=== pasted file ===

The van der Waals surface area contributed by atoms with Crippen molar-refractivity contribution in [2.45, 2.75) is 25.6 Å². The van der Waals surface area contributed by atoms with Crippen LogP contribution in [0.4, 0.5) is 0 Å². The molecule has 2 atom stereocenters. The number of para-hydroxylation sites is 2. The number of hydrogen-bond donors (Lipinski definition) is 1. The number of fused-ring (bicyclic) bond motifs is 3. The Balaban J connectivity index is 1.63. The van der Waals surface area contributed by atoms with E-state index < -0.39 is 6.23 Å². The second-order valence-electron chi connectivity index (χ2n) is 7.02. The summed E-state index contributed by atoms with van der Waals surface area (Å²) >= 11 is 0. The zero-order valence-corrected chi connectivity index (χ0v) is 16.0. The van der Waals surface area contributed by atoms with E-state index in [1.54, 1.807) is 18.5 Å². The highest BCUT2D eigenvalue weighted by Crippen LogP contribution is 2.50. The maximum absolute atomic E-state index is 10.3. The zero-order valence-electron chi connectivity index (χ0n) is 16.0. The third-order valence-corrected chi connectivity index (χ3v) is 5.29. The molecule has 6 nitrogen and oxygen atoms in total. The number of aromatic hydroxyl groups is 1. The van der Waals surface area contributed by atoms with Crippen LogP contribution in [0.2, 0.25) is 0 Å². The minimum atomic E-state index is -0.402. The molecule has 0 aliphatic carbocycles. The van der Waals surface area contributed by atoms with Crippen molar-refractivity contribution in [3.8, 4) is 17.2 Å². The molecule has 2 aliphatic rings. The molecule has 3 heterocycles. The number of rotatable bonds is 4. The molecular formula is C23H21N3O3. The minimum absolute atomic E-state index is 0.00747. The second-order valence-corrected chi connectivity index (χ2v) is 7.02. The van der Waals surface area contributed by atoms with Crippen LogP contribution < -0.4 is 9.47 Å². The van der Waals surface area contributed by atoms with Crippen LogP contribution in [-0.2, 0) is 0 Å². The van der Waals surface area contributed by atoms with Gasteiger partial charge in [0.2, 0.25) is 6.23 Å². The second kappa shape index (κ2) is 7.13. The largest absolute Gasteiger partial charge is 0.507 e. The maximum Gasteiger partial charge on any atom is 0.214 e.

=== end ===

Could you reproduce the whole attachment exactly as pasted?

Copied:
The van der Waals surface area contributed by atoms with Crippen molar-refractivity contribution in [2.45, 2.75) is 25.6 Å². The van der Waals surface area contributed by atoms with Crippen LogP contribution in [0.4, 0.5) is 0 Å². The molecule has 2 atom stereocenters. The number of para-hydroxylation sites is 2. The number of hydrogen-bond donors (Lipinski definition) is 1. The number of fused-ring (bicyclic) bond motifs is 3. The Balaban J connectivity index is 1.63. The van der Waals surface area contributed by atoms with E-state index < -0.39 is 6.23 Å². The second-order valence-electron chi connectivity index (χ2n) is 7.02. The summed E-state index contributed by atoms with van der Waals surface area (Å²) >= 11 is 0. The zero-order valence-corrected chi connectivity index (χ0v) is 16.0. The van der Waals surface area contributed by atoms with E-state index in [1.54, 1.807) is 18.5 Å². The highest BCUT2D eigenvalue weighted by Crippen LogP contribution is 2.50. The maximum absolute atomic E-state index is 10.3. The zero-order valence-electron chi connectivity index (χ0n) is 16.0. The third-order valence-corrected chi connectivity index (χ3v) is 5.29. The molecule has 6 nitrogen and oxygen atoms in total. The number of aromatic hydroxyl groups is 1. The van der Waals surface area contributed by atoms with Crippen LogP contribution in [0.2, 0.25) is 0 Å². The minimum atomic E-state index is -0.402. The molecule has 0 aliphatic carbocycles. The van der Waals surface area contributed by atoms with Crippen molar-refractivity contribution in [3.8, 4) is 17.2 Å². The molecule has 2 aliphatic rings. The molecule has 3 heterocycles. The number of rotatable bonds is 4. The molecular formula is C23H21N3O3. The minimum absolute atomic E-state index is 0.00747. The second-order valence-corrected chi connectivity index (χ2v) is 7.02. The van der Waals surface area contributed by atoms with Crippen LogP contribution < -0.4 is 9.47 Å². The van der Waals surface area contributed by atoms with Crippen LogP contribution in [-0.2, 0) is 0 Å². The van der Waals surface area contributed by atoms with Gasteiger partial charge in [0.2, 0.25) is 6.23 Å². The second kappa shape index (κ2) is 7.13. The largest absolute Gasteiger partial charge is 0.507 e. The maximum Gasteiger partial charge on any atom is 0.214 e.